We tested this hypothesis directly by performing quantitative PCR analysis of TREC numbers in highly purified peripheral CD31+ and CD31CD45RA+CD45RO Th cells from healthy adults. The isolation procedure involved magnetic purification of CD4+ Th cells, and separation of CD31+ and CD31CD45RA+CD45RO Th cells and CD31CD45RACD45RO+ memory/effector Th cells by FACS®. Reanalysis of isolated subsets revealed purities higher than 94% for all samples (data not shown). Samples were taken from PBMCs of six healthy adult donors between 24 and 52 yr. While ∼40 TRECs per 103 Th cells were detected in cord blood Th cells, no TRECs were measured in highly purified peripheral blood B cells, as shown in Fig. 4. Naive CD45RA+ Th cells coexpressing CD31 showed a TREC content on average 8 times higher than the naive CD45RA+ Th cells lacking CD31 isolated from the same donor (range: 3.9–39.5 times). As expected, only very few TRECs were detected among CD45RO+ Th cells in all analyzed samples (Fig. 4). In two samples (donor #1, donor #3), the decrease in TRECs measured among the CD31 subset was analogous to that measured among CD45RO+ memory/effector Th cells (Fig. 4). Absolute TREC content in CD31+CD45RA+ Th cells was an order of magnitude lower than TREC measurements in thymic cells (data not shown). This reduction can be ascribed to proliferation during thymocyte maturation before emigration into the periphery. Similar findings for TREC levels have been obtained recently within sorted monkey thymocyte and peripheral blood Th cell populations (22).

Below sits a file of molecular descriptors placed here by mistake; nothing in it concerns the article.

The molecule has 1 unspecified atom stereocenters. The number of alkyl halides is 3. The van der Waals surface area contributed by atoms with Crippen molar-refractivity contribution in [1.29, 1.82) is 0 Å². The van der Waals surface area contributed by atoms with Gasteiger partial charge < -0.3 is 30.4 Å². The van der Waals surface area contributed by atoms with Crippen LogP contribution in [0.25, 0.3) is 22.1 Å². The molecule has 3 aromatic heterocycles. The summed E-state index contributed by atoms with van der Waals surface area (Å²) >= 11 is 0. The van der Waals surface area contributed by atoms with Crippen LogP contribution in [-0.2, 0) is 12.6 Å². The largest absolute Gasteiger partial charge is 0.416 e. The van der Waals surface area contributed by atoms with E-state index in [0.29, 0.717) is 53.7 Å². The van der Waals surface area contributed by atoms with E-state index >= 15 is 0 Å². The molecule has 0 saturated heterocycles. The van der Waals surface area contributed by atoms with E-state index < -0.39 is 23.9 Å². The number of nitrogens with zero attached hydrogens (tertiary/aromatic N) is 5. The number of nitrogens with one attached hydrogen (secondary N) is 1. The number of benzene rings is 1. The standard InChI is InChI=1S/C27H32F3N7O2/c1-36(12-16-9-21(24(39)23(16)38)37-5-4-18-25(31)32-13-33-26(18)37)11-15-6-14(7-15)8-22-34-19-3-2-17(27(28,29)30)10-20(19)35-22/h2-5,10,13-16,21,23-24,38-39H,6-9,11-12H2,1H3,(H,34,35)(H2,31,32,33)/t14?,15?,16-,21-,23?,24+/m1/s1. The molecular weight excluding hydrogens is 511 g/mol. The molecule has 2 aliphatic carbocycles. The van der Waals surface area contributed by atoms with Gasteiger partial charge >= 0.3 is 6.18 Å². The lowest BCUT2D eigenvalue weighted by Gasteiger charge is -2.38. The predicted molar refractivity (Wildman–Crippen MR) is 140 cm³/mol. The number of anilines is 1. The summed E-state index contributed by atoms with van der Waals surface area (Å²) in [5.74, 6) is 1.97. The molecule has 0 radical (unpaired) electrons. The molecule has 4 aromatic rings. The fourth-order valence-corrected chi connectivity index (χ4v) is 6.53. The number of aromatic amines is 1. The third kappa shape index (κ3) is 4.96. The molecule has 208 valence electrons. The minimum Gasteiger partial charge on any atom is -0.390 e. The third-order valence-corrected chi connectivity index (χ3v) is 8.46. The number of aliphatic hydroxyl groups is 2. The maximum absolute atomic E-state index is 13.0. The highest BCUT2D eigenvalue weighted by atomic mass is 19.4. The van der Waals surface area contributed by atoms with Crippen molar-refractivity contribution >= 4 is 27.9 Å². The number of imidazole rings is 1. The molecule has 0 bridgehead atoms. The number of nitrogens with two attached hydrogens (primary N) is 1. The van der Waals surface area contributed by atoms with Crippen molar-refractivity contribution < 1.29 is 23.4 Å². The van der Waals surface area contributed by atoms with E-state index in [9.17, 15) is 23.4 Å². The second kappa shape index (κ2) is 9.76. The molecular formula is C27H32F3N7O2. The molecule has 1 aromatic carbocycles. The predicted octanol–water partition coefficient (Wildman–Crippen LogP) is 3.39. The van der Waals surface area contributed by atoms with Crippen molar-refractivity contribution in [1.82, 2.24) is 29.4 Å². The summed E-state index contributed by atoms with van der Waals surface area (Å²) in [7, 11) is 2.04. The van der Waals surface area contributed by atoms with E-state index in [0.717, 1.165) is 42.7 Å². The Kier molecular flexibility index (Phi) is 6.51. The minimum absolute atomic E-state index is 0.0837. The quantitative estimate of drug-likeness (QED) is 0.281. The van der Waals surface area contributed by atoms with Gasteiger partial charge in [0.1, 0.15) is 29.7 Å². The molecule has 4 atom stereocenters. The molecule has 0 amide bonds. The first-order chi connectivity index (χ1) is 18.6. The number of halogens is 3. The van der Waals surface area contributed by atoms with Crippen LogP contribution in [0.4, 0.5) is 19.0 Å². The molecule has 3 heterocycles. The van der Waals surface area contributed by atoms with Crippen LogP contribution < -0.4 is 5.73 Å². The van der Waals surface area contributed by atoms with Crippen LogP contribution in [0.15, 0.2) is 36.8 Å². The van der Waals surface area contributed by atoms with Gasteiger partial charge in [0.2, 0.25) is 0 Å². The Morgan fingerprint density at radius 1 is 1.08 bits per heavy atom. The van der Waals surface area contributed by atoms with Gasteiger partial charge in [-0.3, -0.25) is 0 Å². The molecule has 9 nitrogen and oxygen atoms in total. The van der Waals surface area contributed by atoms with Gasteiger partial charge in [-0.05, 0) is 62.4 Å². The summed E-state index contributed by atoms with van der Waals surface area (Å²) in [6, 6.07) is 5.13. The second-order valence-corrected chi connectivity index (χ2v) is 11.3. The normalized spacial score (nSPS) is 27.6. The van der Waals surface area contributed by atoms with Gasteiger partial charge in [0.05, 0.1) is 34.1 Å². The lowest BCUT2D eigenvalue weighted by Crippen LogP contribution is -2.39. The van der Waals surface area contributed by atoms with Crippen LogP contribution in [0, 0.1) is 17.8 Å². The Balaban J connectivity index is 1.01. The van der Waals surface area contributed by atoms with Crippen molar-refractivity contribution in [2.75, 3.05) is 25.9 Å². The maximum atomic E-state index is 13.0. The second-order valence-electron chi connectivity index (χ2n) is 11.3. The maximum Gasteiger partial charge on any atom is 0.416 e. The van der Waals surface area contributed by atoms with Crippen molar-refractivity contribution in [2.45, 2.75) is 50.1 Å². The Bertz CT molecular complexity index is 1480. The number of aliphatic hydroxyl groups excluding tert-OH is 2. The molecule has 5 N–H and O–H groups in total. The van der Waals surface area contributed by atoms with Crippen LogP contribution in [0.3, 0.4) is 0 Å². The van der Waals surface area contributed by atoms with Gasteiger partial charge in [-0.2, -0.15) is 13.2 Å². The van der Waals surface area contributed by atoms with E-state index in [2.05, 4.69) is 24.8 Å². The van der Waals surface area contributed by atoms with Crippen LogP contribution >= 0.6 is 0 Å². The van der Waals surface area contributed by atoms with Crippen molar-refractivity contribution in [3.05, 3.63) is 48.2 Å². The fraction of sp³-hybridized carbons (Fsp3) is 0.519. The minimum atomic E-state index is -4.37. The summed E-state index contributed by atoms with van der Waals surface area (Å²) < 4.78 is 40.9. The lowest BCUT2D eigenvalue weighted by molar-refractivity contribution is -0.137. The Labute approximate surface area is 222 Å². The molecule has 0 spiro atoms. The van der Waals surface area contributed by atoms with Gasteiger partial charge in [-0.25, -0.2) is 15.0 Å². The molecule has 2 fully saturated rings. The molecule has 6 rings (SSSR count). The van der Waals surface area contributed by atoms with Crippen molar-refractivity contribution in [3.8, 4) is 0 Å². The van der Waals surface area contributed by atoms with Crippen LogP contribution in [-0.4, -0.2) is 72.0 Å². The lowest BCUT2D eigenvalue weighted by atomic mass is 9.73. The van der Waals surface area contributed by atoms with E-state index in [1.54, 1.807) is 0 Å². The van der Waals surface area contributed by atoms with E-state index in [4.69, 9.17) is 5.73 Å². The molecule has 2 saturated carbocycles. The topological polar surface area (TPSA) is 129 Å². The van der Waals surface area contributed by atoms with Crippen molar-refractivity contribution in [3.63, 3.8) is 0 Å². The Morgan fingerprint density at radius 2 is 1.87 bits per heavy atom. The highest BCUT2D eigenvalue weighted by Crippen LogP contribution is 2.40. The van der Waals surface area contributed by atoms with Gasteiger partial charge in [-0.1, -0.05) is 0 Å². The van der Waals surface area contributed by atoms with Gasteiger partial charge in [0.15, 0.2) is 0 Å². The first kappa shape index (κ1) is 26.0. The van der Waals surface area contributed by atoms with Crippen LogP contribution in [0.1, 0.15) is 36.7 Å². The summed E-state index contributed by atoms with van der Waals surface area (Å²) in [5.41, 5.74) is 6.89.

Discussion

We have identified here for the first time a subset of human naive Th cells within in adult peripheral blood which has undergone extensive peripheral postthymic expansion. We show directly that CD45RA+ Th cells lacking CD31 are characterized by a drastically reduced content of TRECs. Hence, CD31 is expressed on RTEs but apparently lost during postthymic peripheral expansion of RTEs. We also show that naive Th cells lacking CD31 increase in frequency during ageing. However, these peripherally expanded Th cells retain all phenotypic and functional features of naive Th cells. Based on our results it is now possible to distinguish peripherally postthymically expanded naive Th cells (centralnaive Th cells) from true recent thymic emigrants (thymicnaive Th cells).

thymicNaive Th cells probably use CD31 for transendothelial migration to enter secondary lymphoid organs, a process that has recently been suggested to be essential for homeostatic proliferation of T cells (23). Interestingly, more recent investigations have shown that CD31 triggering leads to inhibition of TCR signaling via immunoreceptor tyrosine-based inhibitory motifs (ITIMs; reference 24). It remains to be clarified whether CD31 indeed transduces negative signals during postthymic naive T cell proliferation to control T cell activation after tickling of the TCR with specific MHC/self-peptide ligands.